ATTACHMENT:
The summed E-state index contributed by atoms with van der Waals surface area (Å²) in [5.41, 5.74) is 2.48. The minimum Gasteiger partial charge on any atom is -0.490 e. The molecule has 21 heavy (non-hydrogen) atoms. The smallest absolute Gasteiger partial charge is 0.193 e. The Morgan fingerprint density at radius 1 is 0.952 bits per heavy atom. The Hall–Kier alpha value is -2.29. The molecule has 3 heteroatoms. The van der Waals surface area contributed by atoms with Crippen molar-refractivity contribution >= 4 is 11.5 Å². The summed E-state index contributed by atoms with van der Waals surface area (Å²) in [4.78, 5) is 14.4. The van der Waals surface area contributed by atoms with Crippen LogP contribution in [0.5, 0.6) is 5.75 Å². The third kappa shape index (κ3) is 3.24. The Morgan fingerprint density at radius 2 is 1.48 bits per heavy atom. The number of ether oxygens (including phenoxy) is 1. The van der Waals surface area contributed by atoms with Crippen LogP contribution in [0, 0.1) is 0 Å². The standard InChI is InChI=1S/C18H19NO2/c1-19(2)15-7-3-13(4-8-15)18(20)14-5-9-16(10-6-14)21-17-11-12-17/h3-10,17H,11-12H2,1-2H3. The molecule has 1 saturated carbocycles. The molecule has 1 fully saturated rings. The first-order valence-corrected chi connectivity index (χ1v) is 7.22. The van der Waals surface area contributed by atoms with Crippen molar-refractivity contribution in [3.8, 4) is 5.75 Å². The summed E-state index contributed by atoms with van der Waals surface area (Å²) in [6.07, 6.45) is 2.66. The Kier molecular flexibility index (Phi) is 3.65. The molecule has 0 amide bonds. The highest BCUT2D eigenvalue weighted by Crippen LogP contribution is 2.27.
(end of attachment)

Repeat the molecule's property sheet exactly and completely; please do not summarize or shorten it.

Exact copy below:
The summed E-state index contributed by atoms with van der Waals surface area (Å²) in [5.41, 5.74) is 2.48. The minimum Gasteiger partial charge on any atom is -0.490 e. The molecule has 21 heavy (non-hydrogen) atoms. The smallest absolute Gasteiger partial charge is 0.193 e. The Morgan fingerprint density at radius 1 is 0.952 bits per heavy atom. The Hall–Kier alpha value is -2.29. The molecule has 3 heteroatoms. The van der Waals surface area contributed by atoms with Crippen molar-refractivity contribution >= 4 is 11.5 Å². The summed E-state index contributed by atoms with van der Waals surface area (Å²) in [4.78, 5) is 14.4. The van der Waals surface area contributed by atoms with Crippen LogP contribution in [0.5, 0.6) is 5.75 Å². The third kappa shape index (κ3) is 3.24. The Morgan fingerprint density at radius 2 is 1.48 bits per heavy atom. The number of ether oxygens (including phenoxy) is 1. The van der Waals surface area contributed by atoms with Crippen LogP contribution in [0, 0.1) is 0 Å². The standard InChI is InChI=1S/C18H19NO2/c1-19(2)15-7-3-13(4-8-15)18(20)14-5-9-16(10-6-14)21-17-11-12-17/h3-10,17H,11-12H2,1-2H3. The molecule has 1 saturated carbocycles. The molecule has 1 fully saturated rings. The first-order valence-corrected chi connectivity index (χ1v) is 7.22. The van der Waals surface area contributed by atoms with Crippen molar-refractivity contribution in [3.8, 4) is 5.75 Å². The summed E-state index contributed by atoms with van der Waals surface area (Å²) in [6.07, 6.45) is 2.66. The Kier molecular flexibility index (Phi) is 3.65. The molecule has 0 amide bonds. The highest BCUT2D eigenvalue weighted by Crippen LogP contribution is 2.27.